Six Sigma - what is it?

Marie-Clare Pedersen

Six Sigma is a methodology developed to power outstanding business performance through improving processes in order to reduce to defects.

In this short blog, Senior Consultant Marie-Clare Pedersen explains what Six Sigma is, what it involves and its benefits.

What does the term ‘Six Sigma’ mean?

The term refers to a statistical standard of excellence for processes – no more than 3.4 defects per million opportunities. Most processes produce 6,000 or more. For businesses striving to excel in an increasingly competitive world, that’s simply not good enough.

The methodology operates within a defined organisational deployment structure.  Personnel at various levels operate and lead the Six Sigma implementation programme.

A typical Lean Six Sigma Programme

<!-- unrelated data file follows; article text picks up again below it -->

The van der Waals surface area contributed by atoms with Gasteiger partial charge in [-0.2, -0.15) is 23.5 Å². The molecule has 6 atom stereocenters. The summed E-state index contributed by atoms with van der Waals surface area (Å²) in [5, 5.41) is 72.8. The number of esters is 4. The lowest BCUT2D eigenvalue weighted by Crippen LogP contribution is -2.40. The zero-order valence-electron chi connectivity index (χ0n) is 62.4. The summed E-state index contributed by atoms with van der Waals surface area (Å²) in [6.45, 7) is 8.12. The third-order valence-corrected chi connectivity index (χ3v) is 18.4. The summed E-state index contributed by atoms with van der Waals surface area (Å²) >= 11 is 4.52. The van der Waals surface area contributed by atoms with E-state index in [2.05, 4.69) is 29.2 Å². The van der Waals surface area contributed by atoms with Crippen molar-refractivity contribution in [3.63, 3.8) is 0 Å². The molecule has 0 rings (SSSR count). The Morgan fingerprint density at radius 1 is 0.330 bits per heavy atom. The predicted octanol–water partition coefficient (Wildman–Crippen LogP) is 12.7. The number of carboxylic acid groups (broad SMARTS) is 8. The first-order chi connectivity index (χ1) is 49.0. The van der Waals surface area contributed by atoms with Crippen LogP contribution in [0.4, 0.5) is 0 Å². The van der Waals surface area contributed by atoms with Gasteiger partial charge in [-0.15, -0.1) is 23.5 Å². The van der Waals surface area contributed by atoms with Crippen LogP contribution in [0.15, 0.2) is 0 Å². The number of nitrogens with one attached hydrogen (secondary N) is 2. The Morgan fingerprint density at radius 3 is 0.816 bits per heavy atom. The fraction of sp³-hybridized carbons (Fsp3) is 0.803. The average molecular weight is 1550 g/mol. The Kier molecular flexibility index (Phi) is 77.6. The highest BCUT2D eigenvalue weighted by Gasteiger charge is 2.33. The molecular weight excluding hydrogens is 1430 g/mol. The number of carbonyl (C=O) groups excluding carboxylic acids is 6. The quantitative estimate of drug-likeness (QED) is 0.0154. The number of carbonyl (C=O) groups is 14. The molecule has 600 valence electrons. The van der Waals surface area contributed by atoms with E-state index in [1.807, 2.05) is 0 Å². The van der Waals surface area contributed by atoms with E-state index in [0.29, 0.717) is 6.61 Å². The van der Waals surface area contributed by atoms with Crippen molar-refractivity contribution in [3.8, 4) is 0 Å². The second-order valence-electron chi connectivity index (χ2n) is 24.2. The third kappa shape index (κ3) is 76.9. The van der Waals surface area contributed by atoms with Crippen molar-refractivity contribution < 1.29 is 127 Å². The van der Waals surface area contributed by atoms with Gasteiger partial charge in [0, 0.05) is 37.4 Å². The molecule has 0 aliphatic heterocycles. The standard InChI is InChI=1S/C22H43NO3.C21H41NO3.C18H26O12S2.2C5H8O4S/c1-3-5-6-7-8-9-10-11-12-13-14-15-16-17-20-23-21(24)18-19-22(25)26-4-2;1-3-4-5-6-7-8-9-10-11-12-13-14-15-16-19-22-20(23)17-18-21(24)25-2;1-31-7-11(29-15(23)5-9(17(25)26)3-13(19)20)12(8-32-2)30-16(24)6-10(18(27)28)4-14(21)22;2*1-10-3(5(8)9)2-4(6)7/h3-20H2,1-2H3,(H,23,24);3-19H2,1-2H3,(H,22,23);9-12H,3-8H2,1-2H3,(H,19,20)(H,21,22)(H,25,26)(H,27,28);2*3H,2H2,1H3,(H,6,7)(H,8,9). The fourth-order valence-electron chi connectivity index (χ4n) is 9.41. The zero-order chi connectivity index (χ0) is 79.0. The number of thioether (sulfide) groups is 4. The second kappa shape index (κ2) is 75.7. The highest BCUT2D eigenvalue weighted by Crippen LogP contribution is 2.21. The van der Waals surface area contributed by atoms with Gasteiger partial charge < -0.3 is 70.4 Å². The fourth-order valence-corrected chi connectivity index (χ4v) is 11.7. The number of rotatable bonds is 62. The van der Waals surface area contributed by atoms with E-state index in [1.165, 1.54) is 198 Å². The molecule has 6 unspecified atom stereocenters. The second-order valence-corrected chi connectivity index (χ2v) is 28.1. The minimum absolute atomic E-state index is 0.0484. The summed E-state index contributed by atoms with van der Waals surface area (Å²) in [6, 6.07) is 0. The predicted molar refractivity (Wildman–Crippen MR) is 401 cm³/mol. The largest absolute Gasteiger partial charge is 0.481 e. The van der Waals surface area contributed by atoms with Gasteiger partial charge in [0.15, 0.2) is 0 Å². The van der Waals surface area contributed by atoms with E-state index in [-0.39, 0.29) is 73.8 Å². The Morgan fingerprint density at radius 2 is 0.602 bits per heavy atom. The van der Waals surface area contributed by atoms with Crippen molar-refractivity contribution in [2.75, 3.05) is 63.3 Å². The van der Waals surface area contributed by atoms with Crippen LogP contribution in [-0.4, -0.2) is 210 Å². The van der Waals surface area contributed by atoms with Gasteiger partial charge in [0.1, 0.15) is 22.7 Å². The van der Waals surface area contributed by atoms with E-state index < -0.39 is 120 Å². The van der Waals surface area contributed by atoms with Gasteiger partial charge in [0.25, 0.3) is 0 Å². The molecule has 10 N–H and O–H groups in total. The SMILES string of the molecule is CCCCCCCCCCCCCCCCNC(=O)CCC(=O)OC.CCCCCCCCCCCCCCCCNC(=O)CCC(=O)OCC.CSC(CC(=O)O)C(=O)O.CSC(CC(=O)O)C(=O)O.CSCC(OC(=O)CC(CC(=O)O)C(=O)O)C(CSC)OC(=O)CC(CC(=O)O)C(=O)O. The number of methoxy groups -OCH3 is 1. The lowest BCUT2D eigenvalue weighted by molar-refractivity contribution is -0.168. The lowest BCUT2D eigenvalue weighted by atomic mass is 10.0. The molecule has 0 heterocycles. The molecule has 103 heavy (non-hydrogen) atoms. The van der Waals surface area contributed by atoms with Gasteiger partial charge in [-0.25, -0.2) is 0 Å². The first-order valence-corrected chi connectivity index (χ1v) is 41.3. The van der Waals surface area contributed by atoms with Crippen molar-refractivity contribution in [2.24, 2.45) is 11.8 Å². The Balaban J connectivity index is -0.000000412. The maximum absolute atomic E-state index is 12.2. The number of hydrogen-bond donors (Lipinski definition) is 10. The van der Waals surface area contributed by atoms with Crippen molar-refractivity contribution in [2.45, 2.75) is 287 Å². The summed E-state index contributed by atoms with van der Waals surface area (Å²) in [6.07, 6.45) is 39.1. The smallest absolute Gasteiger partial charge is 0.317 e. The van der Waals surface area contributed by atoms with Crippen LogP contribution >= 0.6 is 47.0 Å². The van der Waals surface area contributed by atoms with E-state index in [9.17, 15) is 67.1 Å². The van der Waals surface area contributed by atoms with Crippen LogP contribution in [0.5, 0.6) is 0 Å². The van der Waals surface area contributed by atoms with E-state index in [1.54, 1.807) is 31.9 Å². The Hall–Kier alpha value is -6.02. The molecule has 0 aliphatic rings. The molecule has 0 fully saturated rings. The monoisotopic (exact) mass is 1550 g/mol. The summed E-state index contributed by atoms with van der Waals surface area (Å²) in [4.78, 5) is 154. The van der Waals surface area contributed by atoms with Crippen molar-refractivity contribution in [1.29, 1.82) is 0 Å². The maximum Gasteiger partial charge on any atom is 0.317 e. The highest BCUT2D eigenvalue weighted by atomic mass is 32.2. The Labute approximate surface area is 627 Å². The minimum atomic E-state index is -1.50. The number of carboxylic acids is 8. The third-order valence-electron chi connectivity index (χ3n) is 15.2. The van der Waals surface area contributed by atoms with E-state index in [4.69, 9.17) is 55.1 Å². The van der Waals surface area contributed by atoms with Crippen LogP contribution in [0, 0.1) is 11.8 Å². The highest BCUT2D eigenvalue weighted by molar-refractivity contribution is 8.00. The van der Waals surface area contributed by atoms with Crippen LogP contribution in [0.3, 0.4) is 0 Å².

Here is what a typical Lean Six Sigma programme involves:

  • Development of a strategic context, rationale and drivers
  • Executive development
  • Project champion development
  • Training of specialist Lean Six Sigma practitioners (Black Belts and Master Black Belts) to lead projects
  • Training of local Six Sigma facilitators and operators (Green Belts and Yellow Belts)
  • Systematic project selection, management and review, usually focused on cost-measurable projects

What are the benefits?

  • Dramatically reduced defect rate, cycle time and cost
  • Reduced reliance on inspection for quality
  • Greatly improved customer satisfaction
  • Elimination of non-value-adding work
  • Reduced costs from rework.